The people in these positions also want to reduce shipping CO2 emissions, but they’re also grappling with fuel costs. They must balance choosing modes and carriers based on time, price, and carbon impact. 

The big challenge here is managing competing interests while maintaining transportation efficiency. Searoutes has extensive experience with this. In fact, our company got its start using AIS data as a unique way to monitor ocean traffic.

The Routing algorithm delivers a baseline for accurate distance traveled. It returns the shortest route sailed considering traffic separation schemes, SECA/ECA zones, piracy zones, canals and port entries. Detailed information is also returned for transit time, vessel speed and distances. Accurate routes and sea distances are a key criteria to improve carbon emissions reporting accuracy AND precision to improve planning and decisions when executing tenders to truly reduce CO2 emissions.

Having an accurate CO2 benchmark helps shippers make an educated decision about a mode or a carrier immediately. By giving companies a tool to select the greenest carriers and routes available, Searoutes’ data aids in planning long term transportation and sustainability strategies.

CTOs and Software Developers

No matter the team, everyone at a company is working toward the same business goals. Developers contribute by validating, testing, and implementing the best digital solutions and completing digital projects.

Here too, the API-first approach adds value. Traditional code-first software design can provide a good user experience, but it can also cause delays and reworkings which are frustrating to developers. The API-first approach integrates with any system, so developers aren’t handcuffed to a particular platform. Instead, they are free to build an interface and can easily call up the data.

The bottom line is that API technology provides value across different departments at a business. It’s more efficient and accurate than any spreadsheet and takes up considerably fewer company resources. And it just so happens to give organizations a way to lower their carbon emissions while improving business efficiency at the same time.

Freight forwarders

What if you aren’t a shipper but a freight forwarder? If so, it’s not your goal to move your own product but to help shippers move theirs. Even so, carbon monitoring with API-first technology adds value to this type of business.

Freight forwarders offer a transportation product, and they must find ways to differentiate it from all the other providers. Time was when price made all the difference, but cost alone has become less of a factor as of late.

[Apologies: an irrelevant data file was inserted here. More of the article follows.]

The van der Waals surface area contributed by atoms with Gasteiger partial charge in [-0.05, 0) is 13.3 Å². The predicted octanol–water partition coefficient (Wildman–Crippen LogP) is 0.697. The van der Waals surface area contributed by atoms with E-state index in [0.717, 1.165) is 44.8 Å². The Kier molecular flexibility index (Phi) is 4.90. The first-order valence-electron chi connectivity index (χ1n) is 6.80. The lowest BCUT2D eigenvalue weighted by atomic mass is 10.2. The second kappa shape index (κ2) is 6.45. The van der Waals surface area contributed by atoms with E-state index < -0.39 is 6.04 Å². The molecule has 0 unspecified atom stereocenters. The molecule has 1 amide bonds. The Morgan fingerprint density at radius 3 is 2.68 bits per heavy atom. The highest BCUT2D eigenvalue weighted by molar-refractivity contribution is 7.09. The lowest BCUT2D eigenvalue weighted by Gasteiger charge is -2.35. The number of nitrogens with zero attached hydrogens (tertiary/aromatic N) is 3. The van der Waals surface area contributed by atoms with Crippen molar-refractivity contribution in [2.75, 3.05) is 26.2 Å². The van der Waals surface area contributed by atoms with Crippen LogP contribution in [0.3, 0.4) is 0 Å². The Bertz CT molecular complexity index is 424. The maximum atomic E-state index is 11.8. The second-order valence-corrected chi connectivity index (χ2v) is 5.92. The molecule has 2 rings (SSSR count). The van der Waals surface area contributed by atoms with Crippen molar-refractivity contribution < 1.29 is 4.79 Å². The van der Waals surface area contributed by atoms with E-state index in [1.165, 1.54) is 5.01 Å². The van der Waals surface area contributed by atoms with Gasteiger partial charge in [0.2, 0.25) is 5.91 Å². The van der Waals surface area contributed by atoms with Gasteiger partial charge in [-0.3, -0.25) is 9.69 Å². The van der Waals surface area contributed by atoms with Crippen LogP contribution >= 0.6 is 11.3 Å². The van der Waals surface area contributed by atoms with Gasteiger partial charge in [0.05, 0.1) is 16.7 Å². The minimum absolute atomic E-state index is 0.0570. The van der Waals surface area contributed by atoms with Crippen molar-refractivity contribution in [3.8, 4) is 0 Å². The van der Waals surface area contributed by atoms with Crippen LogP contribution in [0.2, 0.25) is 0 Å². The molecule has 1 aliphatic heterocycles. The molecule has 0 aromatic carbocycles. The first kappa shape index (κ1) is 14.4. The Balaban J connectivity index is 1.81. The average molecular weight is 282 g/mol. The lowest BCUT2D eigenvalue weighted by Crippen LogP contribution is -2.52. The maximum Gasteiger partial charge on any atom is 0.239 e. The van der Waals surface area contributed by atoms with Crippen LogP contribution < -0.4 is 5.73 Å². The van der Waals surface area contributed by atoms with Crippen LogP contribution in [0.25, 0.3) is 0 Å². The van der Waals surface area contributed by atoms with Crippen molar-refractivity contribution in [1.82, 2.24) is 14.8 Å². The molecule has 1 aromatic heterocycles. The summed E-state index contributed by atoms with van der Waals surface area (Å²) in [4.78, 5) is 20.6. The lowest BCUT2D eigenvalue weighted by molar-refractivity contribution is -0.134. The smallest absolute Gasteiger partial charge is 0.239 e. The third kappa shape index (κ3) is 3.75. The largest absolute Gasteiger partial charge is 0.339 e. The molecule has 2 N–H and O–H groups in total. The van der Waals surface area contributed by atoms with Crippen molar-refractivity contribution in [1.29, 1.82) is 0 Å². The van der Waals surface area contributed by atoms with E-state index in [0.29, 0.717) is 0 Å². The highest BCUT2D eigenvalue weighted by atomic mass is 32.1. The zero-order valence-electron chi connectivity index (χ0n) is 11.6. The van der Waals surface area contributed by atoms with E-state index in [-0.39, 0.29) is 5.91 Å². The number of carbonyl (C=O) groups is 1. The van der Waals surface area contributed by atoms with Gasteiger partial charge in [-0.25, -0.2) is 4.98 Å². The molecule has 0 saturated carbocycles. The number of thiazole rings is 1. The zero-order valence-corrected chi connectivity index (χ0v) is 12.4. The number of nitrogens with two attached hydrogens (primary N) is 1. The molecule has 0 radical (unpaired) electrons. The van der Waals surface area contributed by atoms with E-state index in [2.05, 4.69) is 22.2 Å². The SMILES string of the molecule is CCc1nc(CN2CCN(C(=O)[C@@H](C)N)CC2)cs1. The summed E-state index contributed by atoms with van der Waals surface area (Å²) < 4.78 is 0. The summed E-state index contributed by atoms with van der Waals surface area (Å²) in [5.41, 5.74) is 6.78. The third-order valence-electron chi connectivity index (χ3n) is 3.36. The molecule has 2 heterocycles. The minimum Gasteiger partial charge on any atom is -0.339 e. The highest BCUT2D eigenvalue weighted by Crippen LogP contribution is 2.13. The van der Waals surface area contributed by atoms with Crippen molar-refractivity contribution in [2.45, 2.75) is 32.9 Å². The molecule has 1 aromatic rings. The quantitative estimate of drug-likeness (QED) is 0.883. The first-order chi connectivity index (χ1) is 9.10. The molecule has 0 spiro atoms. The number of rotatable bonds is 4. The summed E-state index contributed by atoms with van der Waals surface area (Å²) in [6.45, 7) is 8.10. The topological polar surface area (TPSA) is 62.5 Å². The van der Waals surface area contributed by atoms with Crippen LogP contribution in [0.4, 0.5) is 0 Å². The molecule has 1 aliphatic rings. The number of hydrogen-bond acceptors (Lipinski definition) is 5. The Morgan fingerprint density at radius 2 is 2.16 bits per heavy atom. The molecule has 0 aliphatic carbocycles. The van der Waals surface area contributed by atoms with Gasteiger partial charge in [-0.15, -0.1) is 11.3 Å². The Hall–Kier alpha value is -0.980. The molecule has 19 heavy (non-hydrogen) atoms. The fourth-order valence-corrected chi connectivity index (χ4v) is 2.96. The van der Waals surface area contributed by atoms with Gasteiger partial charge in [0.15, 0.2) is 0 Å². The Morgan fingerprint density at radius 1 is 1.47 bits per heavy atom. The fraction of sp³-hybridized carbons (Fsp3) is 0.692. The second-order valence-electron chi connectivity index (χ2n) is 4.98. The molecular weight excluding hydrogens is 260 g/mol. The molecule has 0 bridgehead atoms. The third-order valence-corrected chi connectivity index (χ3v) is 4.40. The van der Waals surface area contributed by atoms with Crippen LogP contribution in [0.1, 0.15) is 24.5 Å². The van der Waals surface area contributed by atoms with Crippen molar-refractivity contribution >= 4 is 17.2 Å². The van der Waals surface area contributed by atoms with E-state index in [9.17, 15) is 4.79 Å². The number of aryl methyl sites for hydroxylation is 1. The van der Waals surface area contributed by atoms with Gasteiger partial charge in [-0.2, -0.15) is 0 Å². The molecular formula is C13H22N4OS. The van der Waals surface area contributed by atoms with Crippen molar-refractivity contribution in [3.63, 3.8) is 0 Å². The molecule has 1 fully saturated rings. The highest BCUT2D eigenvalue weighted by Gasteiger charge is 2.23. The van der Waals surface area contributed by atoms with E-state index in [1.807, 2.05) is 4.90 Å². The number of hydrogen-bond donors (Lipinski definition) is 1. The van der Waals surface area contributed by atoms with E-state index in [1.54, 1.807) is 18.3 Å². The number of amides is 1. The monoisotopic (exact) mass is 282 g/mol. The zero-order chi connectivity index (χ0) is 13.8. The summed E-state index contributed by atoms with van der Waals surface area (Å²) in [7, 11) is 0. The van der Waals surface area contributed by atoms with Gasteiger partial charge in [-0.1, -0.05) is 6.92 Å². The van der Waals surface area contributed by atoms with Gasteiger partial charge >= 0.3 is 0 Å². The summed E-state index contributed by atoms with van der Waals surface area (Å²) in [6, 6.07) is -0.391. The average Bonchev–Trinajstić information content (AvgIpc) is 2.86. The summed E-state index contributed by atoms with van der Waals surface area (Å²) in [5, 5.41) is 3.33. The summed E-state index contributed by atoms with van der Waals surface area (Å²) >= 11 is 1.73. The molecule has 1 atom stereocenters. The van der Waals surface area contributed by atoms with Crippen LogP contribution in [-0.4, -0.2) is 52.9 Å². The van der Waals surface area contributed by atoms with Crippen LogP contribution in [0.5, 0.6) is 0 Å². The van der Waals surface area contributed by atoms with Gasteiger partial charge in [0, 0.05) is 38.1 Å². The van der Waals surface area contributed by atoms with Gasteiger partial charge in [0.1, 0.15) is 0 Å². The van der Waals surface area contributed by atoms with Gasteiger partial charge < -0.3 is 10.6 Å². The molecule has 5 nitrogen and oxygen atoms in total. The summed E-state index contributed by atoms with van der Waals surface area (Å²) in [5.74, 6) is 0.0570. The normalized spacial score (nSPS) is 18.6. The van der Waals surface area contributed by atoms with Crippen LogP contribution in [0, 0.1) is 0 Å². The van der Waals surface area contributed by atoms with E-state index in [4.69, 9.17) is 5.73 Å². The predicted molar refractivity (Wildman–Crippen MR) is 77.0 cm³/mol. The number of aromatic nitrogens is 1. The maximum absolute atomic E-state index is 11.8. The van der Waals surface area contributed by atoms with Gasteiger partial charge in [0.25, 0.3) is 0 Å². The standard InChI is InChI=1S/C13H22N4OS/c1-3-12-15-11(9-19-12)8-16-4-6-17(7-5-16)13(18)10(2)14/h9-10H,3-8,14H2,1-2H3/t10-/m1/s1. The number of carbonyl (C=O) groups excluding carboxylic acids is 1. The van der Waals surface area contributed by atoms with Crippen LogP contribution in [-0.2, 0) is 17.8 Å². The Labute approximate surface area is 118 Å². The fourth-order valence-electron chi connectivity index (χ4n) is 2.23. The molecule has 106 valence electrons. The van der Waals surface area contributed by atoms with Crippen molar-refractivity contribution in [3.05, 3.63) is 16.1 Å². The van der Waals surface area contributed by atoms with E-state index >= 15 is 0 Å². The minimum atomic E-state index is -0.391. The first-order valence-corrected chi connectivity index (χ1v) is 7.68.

Instead, another option is to have the greenest offering. Both shippers and freight forwarders will have to meet  Scope 3 emissions requirements. By tracking emissions and offering more sustainable options, freight forwarders can ensure that they, and their customers stay in line with coming regulations and actively reduce carbon emissions.

PARTNER WITH SEAROUTES TO DISCOVER THE POWER OF An API to Get Go-Beyond-Data-Modeled Carbon Emission Measurement Precision

This is why we’re so excited about the information that we provide. It brings visibility into which routes, modes, and even individual carriers are the fastest, cheapest, or greenest for each leg. Consumers are willing to pay more and even wait longer for sustainable products and shipping. Searoutes’ API makes optimal strategies clear across three different metrics and provides the data to demonstrate those efforts to the customer base.

While several providers of freight shipping emissions data are on the market today, none offer API-first experience or both the accuracy and precision on carbon emissions measurement in the Searoutes data-modeled methodology over and above those who only use primary, or default data methodologies. That means access to a collection of APIs to build digital solutions around CO2 reporting and reduction including:

  • Global coverage of all modes of transport 
  • Accurate vessel-level calibrated models 
  • Operational System uptime of above 99.9%
  • Frequent progression analysis, tender support and advisory
  • Smart Freight Centre-accredited calculations

When it comes to reducing carbon emissions, spreadsheets aren’t going to cut it. Shippers need a real-time, accurate, hands-off flow of continuous data from a provider explicitly built to meet the needs of the shipping industry. To see this in action, contact us today.

Carbon Emissions Data